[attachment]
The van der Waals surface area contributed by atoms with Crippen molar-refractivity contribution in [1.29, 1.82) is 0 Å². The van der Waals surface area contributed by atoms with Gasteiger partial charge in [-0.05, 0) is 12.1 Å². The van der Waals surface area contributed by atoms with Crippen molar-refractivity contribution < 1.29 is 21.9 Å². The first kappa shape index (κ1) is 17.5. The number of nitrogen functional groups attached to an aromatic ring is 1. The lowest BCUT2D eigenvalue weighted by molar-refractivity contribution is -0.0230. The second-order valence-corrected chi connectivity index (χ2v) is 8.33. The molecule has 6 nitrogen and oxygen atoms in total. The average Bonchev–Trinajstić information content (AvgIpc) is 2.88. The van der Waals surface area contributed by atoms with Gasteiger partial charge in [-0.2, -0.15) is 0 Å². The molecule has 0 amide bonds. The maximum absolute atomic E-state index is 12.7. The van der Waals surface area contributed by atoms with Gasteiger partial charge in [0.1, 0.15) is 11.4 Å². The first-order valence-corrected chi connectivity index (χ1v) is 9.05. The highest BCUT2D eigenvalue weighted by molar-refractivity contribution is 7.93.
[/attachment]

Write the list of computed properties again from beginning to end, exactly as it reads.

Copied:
The van der Waals surface area contributed by atoms with Crippen molar-refractivity contribution in [1.29, 1.82) is 0 Å². The van der Waals surface area contributed by atoms with Gasteiger partial charge in [-0.05, 0) is 12.1 Å². The van der Waals surface area contributed by atoms with Crippen molar-refractivity contribution < 1.29 is 21.9 Å². The first kappa shape index (κ1) is 17.5. The number of nitrogen functional groups attached to an aromatic ring is 1. The lowest BCUT2D eigenvalue weighted by molar-refractivity contribution is -0.0230. The second-order valence-corrected chi connectivity index (χ2v) is 8.33. The molecule has 6 nitrogen and oxygen atoms in total. The average Bonchev–Trinajstić information content (AvgIpc) is 2.88. The van der Waals surface area contributed by atoms with Gasteiger partial charge in [-0.2, -0.15) is 0 Å². The molecule has 0 amide bonds. The maximum absolute atomic E-state index is 12.7. The van der Waals surface area contributed by atoms with Gasteiger partial charge in [0.1, 0.15) is 11.4 Å². The first-order valence-corrected chi connectivity index (χ1v) is 9.05. The highest BCUT2D eigenvalue weighted by molar-refractivity contribution is 7.93.